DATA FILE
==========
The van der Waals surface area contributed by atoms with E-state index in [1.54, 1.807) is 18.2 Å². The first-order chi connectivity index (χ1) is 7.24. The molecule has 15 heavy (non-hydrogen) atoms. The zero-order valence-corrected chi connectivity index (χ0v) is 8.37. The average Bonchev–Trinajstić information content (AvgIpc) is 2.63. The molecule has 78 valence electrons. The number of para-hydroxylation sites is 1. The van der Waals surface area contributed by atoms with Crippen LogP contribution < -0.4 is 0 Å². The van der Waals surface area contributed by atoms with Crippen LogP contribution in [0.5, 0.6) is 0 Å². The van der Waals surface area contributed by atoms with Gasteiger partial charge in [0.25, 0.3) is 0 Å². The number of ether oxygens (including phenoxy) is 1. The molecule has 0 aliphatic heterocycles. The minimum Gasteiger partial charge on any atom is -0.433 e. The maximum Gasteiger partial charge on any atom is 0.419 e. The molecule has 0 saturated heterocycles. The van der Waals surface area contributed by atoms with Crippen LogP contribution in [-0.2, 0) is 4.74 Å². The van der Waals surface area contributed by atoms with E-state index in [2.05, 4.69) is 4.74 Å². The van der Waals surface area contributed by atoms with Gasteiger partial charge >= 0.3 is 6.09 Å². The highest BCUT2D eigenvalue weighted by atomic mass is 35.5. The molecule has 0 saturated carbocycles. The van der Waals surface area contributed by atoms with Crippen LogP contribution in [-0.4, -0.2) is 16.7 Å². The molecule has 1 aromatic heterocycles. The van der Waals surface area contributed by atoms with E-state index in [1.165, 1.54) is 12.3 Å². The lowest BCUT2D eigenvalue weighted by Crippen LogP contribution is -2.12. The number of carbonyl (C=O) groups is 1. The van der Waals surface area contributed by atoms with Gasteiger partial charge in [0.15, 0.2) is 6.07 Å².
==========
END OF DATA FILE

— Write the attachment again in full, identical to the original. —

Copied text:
The van der Waals surface area contributed by atoms with E-state index in [1.54, 1.807) is 18.2 Å². The first-order chi connectivity index (χ1) is 7.24. The molecule has 15 heavy (non-hydrogen) atoms. The zero-order valence-corrected chi connectivity index (χ0v) is 8.37. The average Bonchev–Trinajstić information content (AvgIpc) is 2.63. The molecule has 78 valence electrons. The number of para-hydroxylation sites is 1. The van der Waals surface area contributed by atoms with Crippen LogP contribution < -0.4 is 0 Å². The van der Waals surface area contributed by atoms with Crippen LogP contribution in [0.5, 0.6) is 0 Å². The van der Waals surface area contributed by atoms with Gasteiger partial charge in [0.25, 0.3) is 0 Å². The number of ether oxygens (including phenoxy) is 1. The molecule has 0 aliphatic heterocycles. The minimum Gasteiger partial charge on any atom is -0.433 e. The maximum Gasteiger partial charge on any atom is 0.419 e. The molecule has 0 saturated heterocycles. The van der Waals surface area contributed by atoms with Crippen LogP contribution in [-0.2, 0) is 4.74 Å². The van der Waals surface area contributed by atoms with E-state index in [2.05, 4.69) is 4.74 Å². The van der Waals surface area contributed by atoms with Gasteiger partial charge >= 0.3 is 6.09 Å². The highest BCUT2D eigenvalue weighted by atomic mass is 35.5. The molecule has 0 saturated carbocycles. The van der Waals surface area contributed by atoms with Crippen LogP contribution in [-0.4, -0.2) is 16.7 Å². The molecule has 1 aromatic heterocycles. The van der Waals surface area contributed by atoms with E-state index in [1.165, 1.54) is 12.3 Å². The lowest BCUT2D eigenvalue weighted by Crippen LogP contribution is -2.12. The number of carbonyl (C=O) groups is 1. The van der Waals surface area contributed by atoms with Gasteiger partial charge in [0.15, 0.2) is 6.07 Å².